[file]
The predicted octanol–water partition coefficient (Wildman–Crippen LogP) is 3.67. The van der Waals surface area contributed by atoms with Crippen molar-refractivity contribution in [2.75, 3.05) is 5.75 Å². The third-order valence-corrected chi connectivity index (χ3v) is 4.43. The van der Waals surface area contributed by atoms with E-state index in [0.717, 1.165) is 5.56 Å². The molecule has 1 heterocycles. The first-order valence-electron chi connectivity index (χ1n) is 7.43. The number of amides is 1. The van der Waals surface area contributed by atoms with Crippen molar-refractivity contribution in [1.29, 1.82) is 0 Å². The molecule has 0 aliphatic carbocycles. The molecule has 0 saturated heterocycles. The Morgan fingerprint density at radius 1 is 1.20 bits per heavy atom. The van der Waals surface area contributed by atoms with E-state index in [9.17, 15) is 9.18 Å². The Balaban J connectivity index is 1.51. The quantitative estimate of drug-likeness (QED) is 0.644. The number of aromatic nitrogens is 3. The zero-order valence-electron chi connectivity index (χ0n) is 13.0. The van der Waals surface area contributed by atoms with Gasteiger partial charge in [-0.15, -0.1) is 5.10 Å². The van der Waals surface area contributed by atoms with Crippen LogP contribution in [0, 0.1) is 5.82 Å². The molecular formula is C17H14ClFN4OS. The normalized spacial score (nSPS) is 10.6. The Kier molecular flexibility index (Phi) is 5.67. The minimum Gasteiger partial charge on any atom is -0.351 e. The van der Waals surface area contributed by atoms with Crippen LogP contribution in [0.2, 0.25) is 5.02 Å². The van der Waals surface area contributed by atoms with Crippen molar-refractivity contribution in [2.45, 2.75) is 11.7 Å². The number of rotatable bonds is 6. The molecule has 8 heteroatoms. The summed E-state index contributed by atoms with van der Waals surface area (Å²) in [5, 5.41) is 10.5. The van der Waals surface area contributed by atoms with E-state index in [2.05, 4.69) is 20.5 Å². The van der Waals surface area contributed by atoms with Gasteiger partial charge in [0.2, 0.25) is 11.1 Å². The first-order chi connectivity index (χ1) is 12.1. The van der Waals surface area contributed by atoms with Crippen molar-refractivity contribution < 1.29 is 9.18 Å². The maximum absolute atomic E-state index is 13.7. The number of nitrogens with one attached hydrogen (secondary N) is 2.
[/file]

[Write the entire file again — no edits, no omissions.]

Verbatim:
The predicted octanol–water partition coefficient (Wildman–Crippen LogP) is 3.67. The van der Waals surface area contributed by atoms with Crippen molar-refractivity contribution in [2.75, 3.05) is 5.75 Å². The third-order valence-corrected chi connectivity index (χ3v) is 4.43. The van der Waals surface area contributed by atoms with E-state index in [0.717, 1.165) is 5.56 Å². The molecule has 1 heterocycles. The first-order valence-electron chi connectivity index (χ1n) is 7.43. The number of amides is 1. The van der Waals surface area contributed by atoms with Crippen molar-refractivity contribution in [1.29, 1.82) is 0 Å². The molecule has 0 aliphatic carbocycles. The molecule has 0 saturated heterocycles. The Morgan fingerprint density at radius 1 is 1.20 bits per heavy atom. The van der Waals surface area contributed by atoms with E-state index in [9.17, 15) is 9.18 Å². The Balaban J connectivity index is 1.51. The quantitative estimate of drug-likeness (QED) is 0.644. The number of aromatic nitrogens is 3. The zero-order valence-electron chi connectivity index (χ0n) is 13.0. The van der Waals surface area contributed by atoms with Gasteiger partial charge in [-0.15, -0.1) is 5.10 Å². The van der Waals surface area contributed by atoms with Crippen LogP contribution in [0, 0.1) is 5.82 Å². The molecular formula is C17H14ClFN4OS. The normalized spacial score (nSPS) is 10.6. The Kier molecular flexibility index (Phi) is 5.67. The minimum Gasteiger partial charge on any atom is -0.351 e. The van der Waals surface area contributed by atoms with Crippen LogP contribution in [0.2, 0.25) is 5.02 Å². The van der Waals surface area contributed by atoms with Crippen molar-refractivity contribution in [2.45, 2.75) is 11.7 Å². The number of rotatable bonds is 6. The molecule has 8 heteroatoms. The summed E-state index contributed by atoms with van der Waals surface area (Å²) in [5, 5.41) is 10.5. The van der Waals surface area contributed by atoms with E-state index in [2.05, 4.69) is 20.5 Å². The van der Waals surface area contributed by atoms with Gasteiger partial charge in [0.2, 0.25) is 11.1 Å². The first-order chi connectivity index (χ1) is 12.1. The van der Waals surface area contributed by atoms with Crippen molar-refractivity contribution < 1.29 is 9.18 Å². The maximum absolute atomic E-state index is 13.7. The number of nitrogens with one attached hydrogen (secondary N) is 2.